There are some things in life we feel are simply unforgivable. So horrific, in fact, that we question: What kind of a God would allow this to happen? We question why a loving God would allow countries to be at war and people to die of hunger. But as Marianne Williamson reminds us: ‘Thirty-five thousand people a day die of hunger on earth, and there’s no dearth of food. The question is not, “What kind of a God would let children starve?” but rather, “What kind of people let children starve?”
So are we to direct our anger away from God and towards our fellow brothers and sisters instead? As purging as this may initially feel; to vent and blame and shake our fists at all the darkness we see in the world, will only add to the hatred and misery in it. As we express our rage we further mar our planet with our own discontent.
To penetrate the darkness, we must become the light. But what if the darkness is too overwhelming to bare? Then we must pray that we will find the courage to be the light amidst the darkness, and that others will find the strength to do the same.
A Course in Miracles states: Miracles are seen in light, and light and strength are one.
Our goal, therefore, is to illuminate our corner of the world, however small that corner may be. To shine our light on all with whom we meet so that they too, can feel safe to do the same. It is our light, not our darkness, that will make a change.
You may have heard the tale of The Little Soul in The Sun, by Neale Donald Walsch, the story of a little soul who announces to God: “I know who I am!”
God smiled and said: “Who are you?” To which the little soul replied; “I am Light.”
“Yes you are,” replied God.
But the little soul, living amongst others who also shone with the perfect brilliance of God’s light, felt like a candle in the sun. Amidst the beautiful light of which the little soul was a part of, it could not see or experience itself as it really was. The little soul yearned to experience itself as Light.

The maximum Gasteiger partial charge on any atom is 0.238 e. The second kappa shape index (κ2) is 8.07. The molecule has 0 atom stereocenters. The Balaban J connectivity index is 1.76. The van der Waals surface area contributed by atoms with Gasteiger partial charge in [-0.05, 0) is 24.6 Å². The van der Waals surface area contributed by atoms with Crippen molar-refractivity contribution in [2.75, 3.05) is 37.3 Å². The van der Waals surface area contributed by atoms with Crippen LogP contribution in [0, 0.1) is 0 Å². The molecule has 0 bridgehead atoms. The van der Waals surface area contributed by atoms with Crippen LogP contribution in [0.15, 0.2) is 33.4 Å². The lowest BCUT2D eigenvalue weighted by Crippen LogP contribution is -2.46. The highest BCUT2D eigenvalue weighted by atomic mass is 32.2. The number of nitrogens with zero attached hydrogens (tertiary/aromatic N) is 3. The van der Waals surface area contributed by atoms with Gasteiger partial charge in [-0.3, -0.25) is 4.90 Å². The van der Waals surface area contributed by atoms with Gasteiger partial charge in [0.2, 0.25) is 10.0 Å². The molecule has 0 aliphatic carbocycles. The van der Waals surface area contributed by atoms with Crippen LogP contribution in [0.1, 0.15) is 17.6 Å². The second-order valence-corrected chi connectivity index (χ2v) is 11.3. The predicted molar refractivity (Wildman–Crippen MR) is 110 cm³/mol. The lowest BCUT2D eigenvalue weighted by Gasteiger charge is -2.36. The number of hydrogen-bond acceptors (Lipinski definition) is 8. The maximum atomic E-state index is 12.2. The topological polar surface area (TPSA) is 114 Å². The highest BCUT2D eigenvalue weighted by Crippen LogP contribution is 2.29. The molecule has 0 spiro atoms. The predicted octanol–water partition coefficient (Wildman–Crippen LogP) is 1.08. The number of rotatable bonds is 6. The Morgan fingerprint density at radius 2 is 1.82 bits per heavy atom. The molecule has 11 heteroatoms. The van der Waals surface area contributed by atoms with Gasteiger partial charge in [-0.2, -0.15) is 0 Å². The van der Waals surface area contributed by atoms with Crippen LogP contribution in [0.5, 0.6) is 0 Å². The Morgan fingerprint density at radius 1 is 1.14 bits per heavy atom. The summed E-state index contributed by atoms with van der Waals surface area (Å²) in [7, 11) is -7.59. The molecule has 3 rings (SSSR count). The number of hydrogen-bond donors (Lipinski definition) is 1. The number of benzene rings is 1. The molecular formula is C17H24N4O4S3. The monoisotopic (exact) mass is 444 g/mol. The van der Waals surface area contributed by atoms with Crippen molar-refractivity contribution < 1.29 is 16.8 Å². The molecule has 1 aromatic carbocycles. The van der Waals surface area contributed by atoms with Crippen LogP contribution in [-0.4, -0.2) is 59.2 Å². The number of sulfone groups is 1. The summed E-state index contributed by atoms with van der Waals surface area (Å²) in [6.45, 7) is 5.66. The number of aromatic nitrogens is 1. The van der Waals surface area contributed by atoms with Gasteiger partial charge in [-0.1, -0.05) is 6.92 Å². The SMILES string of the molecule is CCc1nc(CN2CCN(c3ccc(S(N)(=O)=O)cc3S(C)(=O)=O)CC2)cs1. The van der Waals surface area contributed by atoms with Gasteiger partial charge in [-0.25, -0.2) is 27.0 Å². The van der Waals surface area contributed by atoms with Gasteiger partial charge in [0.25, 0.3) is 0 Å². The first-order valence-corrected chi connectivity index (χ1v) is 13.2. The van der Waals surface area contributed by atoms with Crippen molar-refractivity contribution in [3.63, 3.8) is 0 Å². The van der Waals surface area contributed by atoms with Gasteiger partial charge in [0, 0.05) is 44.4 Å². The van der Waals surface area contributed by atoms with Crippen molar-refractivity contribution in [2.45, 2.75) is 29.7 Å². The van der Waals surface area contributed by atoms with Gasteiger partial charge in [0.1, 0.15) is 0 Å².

And so one day, witnessing the little soul’s yearnings, God suggested: “Little Soul, if you really want to see yourself as you really are, then you must call upon the darkness. You must separate yourself from the rest of the light so that you can experience yourself as light amidst the darkness.”
“What is Darkness?” the little soul enquired inquisitively.
“That which you are not,” replied God, and the soul understood.
And so the little soul did. It separated itself from the light and experienced all sorts of darkness. At it’s deepest despair it called out to God, “Father Father why hast thou forsaken me?”
God replied, “I have not forsaken you. I stand by you always, ready to remind you of who you really are; ready, always ready, to call you home. Therefore, be a light unto the darkness and curse it not. And forget not who you are in the moment of your encirclement by that which you are not.”
Little Soul in the Sun is a timeless parable which serves to reminds us that without darkness, there can be no light; without fear, we could never know love; without up, we could never experience down.
Let us not forget ourselves amidst the darkness, and may we always remember that we are the light.
In love and light,